Medial pterygoid muscle
The medial pterygoid (or internal pterygoid muscle), is a thick, quadrilateral muscle of mastication.
The mandibular branch of the fifth cranial nerve, the trigeminal nerve, innervates the medial pterygoid muscle.
Origin and insertion
It consists of two heads.
- The bulk of the muscle arises as a deep head from the medial surface of the lateral pterygoid plate.
- The smaller, superficial head originates from the maxillary tuberosity and the pyramidal process of the palatine bone.
Its fibers pass downward, lateral, and posterior, and are inserted, by a strong tendinous lamina, into the lower and back part of the medial surface of the ramus and angle of the mandible, as high as the mandibular foramen. The insertion joins the masseter muscle to form a common tendinous sling which allows the medial pterygoid and masseter to be powerful elevators of the jaw.
As stated by one Dr. Anderson of UDMSD, the medial pterygoid goes from the canoe to the rough water. (The canoe is the depression created by the medial and lateral plates of pterygoid process, and rough water is the rough attachment surface on the medial aspect of the angle of the mandible.)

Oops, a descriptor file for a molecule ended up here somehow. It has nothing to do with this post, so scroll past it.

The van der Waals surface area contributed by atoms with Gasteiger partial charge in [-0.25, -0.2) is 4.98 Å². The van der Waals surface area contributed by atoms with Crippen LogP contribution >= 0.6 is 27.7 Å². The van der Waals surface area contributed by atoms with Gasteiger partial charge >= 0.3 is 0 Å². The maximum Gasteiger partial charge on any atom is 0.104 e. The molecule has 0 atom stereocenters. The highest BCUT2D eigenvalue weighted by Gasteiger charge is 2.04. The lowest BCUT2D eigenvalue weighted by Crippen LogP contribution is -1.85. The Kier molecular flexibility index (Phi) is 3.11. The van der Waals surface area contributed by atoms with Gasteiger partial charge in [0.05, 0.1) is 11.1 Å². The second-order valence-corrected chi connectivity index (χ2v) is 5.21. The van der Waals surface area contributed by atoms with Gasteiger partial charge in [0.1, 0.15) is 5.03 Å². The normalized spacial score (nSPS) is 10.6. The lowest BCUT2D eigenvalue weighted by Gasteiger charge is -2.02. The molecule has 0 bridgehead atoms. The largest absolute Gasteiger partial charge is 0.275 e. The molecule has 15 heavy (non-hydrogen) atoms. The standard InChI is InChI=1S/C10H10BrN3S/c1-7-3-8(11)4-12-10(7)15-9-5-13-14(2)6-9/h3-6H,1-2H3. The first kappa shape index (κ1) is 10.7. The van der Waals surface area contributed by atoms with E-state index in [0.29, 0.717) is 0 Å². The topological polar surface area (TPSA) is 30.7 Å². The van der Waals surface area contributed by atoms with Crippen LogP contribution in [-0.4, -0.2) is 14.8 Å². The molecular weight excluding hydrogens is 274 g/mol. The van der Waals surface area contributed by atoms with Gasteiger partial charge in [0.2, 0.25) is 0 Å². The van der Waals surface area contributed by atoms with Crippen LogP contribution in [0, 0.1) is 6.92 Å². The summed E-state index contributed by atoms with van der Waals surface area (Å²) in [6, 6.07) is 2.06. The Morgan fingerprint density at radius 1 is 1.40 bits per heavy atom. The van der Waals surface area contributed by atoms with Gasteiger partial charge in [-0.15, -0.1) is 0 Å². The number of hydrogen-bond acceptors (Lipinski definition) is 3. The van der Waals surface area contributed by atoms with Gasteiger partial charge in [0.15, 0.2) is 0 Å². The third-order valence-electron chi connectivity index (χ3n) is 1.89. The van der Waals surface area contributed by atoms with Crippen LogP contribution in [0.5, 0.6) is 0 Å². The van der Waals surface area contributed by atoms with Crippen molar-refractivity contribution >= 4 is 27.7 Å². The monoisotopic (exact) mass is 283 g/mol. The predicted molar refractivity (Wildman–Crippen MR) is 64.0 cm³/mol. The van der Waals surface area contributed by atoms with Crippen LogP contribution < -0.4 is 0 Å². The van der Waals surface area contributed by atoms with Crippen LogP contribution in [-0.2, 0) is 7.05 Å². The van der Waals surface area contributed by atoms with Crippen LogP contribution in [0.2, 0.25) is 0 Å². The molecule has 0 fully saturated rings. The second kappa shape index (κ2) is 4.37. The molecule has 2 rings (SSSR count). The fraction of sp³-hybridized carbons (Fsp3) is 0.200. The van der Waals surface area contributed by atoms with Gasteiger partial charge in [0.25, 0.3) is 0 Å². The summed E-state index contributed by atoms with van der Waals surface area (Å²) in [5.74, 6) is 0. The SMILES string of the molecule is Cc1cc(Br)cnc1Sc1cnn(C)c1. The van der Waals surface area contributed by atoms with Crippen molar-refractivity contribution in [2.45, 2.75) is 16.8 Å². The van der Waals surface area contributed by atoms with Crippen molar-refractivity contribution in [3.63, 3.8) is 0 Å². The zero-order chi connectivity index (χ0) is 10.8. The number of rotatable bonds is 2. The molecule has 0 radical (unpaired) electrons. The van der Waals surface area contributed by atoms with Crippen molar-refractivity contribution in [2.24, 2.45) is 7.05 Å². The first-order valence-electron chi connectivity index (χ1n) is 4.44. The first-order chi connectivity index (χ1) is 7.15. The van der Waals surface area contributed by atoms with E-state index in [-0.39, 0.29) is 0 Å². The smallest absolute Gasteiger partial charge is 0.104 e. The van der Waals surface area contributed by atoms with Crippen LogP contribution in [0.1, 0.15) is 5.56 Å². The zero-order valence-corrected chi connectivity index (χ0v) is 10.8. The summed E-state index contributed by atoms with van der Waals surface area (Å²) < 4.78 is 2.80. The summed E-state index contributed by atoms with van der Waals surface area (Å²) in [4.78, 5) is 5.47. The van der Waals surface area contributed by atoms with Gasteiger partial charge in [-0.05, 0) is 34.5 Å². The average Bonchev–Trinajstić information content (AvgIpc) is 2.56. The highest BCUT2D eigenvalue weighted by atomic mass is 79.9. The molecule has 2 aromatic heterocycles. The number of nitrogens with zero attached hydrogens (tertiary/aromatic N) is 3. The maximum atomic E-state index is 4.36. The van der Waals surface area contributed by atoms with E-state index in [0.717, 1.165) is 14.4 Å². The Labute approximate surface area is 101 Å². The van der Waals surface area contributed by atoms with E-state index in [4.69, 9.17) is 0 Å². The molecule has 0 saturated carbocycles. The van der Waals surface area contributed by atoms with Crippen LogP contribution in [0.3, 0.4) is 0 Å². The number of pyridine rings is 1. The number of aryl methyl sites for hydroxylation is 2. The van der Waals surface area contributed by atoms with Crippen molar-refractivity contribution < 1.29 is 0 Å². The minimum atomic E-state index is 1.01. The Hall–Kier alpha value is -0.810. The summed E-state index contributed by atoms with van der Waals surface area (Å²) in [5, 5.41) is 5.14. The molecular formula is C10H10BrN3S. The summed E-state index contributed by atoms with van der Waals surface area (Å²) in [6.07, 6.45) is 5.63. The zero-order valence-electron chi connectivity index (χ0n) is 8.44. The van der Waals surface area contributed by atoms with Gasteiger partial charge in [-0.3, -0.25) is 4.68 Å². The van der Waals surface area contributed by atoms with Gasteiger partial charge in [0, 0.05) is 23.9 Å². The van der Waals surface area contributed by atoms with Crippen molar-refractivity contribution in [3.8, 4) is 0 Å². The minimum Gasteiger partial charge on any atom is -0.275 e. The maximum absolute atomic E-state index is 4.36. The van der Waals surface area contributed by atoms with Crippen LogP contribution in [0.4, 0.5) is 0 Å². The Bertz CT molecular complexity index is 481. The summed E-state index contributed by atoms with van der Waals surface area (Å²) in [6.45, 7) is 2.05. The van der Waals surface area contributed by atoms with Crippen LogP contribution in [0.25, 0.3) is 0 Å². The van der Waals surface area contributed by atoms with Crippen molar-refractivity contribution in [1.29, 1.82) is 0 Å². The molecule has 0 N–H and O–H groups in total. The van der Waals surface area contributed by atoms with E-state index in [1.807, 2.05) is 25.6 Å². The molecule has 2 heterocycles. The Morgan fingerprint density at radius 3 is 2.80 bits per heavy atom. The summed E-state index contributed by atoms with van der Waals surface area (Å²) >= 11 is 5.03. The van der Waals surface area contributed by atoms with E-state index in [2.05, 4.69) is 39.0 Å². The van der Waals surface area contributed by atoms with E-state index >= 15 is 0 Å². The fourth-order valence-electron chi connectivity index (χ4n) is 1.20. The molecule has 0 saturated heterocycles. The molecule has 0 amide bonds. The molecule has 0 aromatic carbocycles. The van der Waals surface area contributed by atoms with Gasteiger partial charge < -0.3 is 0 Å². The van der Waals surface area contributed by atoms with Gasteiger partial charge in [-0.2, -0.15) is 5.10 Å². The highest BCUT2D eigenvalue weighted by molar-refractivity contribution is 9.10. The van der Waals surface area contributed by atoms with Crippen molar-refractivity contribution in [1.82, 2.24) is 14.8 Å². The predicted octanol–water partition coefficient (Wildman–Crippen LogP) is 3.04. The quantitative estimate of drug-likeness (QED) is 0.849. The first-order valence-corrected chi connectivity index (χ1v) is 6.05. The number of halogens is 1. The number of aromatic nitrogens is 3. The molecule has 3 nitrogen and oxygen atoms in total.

Like the lateral pterygoid, and all other muscles of mastication, the medial pterygoid is innervated by the mandibular branch of the trigeminal nerve (V3).
It closes the jaw and help in mastication along with lateral pterygoid in side to side movement of jaw and protrusion. It elevates the jaw, and in some aspect pulls it forward.
Also it elevates mandible.